7. Healthy Culture
This is a big one that a lot of people don’t think about until it’s too late. The agency’s work culture matters to you, even if the staff aren’t your employees. Why? A healthy office environment and work-life balance ensure happy and consistent representatives. Agency life has a reputation for driving marketers into the ground, which leads to high turnover. If your designated rep keeps getting swapped out, you will eventually leave the agency and then back at square one. Read Glassdoor, look for “Best Places to Work” awards, and so on. If the staff of an agency is happy, you’ll be happy.
8. Understanding of Your Brand
Besides case studies – often hand-picked to make the agency look as good as possible – how do you ensure that a marketer genuinely understands your brand? Before any paperwork is signed or money is exchanged, there should be an opportunity to essentially check the vibes. My agency has a free consultation, but whatever it looks like, there should be a designated space to explain the business’ vision and mission statement and its unique obstacles. You’ll be able to tell within the conversation whether the agency understands your brand or is just trying to make a sale.
9. Industry Awareness
You’ve already screened to make sure the agency has an understanding of your own brand and marketplace. Now it’s time to make sure they have an understanding of the marketing landscape. Go to some marketing blogs and get a sense of where the tides are turning. One example right now could be Chrome’s shift to stop using third-party cookies. In your preliminary calls, ask the agency what they’re doing to get ready for those kinds of shifts in the marketplace.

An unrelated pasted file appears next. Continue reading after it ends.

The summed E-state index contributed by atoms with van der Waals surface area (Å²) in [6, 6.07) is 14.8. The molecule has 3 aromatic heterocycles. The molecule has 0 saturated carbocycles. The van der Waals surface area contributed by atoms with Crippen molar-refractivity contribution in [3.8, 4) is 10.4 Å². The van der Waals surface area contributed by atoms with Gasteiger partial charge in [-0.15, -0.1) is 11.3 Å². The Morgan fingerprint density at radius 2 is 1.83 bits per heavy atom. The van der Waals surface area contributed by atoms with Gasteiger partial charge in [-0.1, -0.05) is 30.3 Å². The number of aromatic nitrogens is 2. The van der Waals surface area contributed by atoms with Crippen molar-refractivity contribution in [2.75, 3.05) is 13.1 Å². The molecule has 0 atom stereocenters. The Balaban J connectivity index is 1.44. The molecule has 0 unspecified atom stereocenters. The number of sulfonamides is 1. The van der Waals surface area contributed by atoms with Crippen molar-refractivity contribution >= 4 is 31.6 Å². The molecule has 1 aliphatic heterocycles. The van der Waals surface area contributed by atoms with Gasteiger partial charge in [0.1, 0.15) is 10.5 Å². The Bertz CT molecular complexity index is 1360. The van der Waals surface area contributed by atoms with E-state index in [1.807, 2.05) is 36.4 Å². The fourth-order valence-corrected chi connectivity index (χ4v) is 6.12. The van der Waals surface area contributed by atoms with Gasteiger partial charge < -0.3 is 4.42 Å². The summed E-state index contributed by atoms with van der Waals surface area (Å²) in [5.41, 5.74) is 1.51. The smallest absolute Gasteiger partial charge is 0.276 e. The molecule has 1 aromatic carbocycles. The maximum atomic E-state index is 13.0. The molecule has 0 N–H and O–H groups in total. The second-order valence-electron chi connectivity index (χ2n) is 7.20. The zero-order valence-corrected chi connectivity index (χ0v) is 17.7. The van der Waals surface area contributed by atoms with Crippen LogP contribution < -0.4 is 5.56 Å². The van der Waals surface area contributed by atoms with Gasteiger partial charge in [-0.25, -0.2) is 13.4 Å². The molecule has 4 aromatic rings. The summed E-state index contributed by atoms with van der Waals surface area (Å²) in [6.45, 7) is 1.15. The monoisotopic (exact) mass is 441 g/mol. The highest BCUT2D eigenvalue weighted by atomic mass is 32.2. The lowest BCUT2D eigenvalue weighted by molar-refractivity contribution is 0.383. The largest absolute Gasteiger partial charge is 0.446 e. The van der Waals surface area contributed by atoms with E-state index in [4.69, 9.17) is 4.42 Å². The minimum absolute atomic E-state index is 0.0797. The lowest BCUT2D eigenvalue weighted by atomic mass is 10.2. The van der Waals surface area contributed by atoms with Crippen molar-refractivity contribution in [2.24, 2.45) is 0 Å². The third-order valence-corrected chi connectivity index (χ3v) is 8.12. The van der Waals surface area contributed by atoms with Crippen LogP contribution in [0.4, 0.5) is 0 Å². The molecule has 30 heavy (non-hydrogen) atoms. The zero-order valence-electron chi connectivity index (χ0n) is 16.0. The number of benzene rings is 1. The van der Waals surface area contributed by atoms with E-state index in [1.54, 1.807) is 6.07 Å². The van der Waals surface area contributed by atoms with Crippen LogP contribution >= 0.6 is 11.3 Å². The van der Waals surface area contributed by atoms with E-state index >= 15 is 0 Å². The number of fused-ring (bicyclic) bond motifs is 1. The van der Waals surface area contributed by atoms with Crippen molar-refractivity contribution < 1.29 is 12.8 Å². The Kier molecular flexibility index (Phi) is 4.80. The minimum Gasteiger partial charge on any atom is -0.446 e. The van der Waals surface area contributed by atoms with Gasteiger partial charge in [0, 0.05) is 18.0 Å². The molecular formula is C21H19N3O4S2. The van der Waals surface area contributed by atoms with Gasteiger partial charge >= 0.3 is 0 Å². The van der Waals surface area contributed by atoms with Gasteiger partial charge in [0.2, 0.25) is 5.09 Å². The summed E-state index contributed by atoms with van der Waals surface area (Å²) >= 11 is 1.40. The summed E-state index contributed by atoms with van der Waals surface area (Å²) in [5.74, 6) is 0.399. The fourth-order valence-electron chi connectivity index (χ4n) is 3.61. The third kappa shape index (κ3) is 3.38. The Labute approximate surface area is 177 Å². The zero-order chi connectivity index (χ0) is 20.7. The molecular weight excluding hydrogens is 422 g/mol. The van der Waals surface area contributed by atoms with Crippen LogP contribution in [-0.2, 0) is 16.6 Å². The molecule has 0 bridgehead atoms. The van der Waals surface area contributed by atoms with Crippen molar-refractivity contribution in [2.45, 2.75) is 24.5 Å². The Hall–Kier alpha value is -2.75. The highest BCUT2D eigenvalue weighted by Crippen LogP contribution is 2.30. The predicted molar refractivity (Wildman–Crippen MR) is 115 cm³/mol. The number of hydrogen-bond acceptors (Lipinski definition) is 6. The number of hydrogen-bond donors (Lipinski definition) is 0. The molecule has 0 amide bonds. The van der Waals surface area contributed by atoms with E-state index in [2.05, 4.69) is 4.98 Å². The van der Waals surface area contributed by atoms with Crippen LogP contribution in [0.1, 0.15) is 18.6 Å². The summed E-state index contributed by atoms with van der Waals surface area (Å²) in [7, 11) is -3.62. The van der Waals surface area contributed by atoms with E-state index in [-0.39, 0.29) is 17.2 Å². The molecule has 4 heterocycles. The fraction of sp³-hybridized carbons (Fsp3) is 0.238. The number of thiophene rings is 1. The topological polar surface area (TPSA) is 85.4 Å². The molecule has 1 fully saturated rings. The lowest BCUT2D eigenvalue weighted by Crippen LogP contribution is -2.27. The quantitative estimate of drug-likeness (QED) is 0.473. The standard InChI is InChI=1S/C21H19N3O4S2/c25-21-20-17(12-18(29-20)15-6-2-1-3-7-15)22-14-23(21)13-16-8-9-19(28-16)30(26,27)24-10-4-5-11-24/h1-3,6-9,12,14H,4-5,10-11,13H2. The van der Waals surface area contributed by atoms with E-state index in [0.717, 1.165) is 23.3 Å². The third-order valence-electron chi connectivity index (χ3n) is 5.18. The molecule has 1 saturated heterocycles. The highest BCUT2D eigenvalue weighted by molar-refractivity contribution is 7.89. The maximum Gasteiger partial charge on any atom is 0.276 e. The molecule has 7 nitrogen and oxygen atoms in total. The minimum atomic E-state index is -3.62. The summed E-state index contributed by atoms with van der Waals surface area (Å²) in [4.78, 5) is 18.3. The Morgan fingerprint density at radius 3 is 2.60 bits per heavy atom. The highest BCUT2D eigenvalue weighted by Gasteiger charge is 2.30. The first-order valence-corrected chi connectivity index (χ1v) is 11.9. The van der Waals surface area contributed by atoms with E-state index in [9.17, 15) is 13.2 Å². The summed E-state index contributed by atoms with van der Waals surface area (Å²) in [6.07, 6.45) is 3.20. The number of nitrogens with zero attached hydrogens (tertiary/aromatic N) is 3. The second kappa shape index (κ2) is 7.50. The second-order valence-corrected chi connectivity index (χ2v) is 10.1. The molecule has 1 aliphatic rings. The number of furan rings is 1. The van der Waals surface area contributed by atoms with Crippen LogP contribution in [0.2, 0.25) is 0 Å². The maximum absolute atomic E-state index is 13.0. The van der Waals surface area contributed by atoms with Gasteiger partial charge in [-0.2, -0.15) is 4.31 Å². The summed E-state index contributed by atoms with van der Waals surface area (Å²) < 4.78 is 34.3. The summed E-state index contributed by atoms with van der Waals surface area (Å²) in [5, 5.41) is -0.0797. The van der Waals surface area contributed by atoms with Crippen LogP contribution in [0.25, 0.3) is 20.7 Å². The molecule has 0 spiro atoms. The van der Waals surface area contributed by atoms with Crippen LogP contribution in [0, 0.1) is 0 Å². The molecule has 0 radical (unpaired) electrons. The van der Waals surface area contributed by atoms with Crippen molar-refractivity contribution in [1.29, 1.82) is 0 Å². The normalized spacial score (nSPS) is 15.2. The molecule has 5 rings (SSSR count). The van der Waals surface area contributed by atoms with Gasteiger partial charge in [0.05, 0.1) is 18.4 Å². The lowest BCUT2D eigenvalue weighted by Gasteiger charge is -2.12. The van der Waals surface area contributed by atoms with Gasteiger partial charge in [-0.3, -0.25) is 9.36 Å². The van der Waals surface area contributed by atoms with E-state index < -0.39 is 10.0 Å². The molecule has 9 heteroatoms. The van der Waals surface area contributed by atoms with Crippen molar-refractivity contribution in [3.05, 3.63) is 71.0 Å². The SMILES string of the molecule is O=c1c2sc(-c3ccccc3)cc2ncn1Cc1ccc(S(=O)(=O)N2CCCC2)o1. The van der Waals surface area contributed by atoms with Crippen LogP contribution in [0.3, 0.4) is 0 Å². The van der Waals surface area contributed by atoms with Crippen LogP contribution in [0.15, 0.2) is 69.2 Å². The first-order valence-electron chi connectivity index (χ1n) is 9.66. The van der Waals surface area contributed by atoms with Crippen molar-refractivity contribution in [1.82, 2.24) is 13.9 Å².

The same goes for smaller trends. How are they responding to the increased CPMs on TikTok? Do they see those trends in their own data? If you’re reading these questions and you have no idea what I’m talking about, that’s fine! Just read this paragraph to the agency you’re trying to hire and get them to explain it to you.
10. Room to Grow
When you hire an agency, you’ve obviously made sure it’s a good fit for your specific needs. For example, if you hire an agency for its lifecycle management, you’ve likely done your due diligence to ensure they’re the best at email or SMS marketing, but do you have a vision for where they could go from there if successful? Does the agency?
Every agency should be able to lay out a 30-day and a 90-day forecast. What about plans for the year mark? Two years? Five years? My company keeps flexible contracts so that there’s room to grow as people see success with their initial needs. Was lifecycle marketing so successful that you want to port that kind of messaging into your social media? Maybe social media is so winning that you decide an agency would actually be a big help on PPC efforts.
If you’re a marketing agency, you’d do well to skim this list and ensure you have answers for the kinds of questions brands may have. I know I get my employees.
My hope is that if you’re reading this you’re not a marketing agency, but a brand. This is for small businesses that need an outsourced CMO, or the CMOs that need some support during financially tough periods. If you want to get the most out of your marketing dollars, you need an agency with relevant experience, AI enablement, technology resources, real results, and all these other items that prove an agency is worth its salt.
Published First on GritDaily. Read Here.
Featured Image Credit: Photo by Christina Morillo; Pexels; Thank you!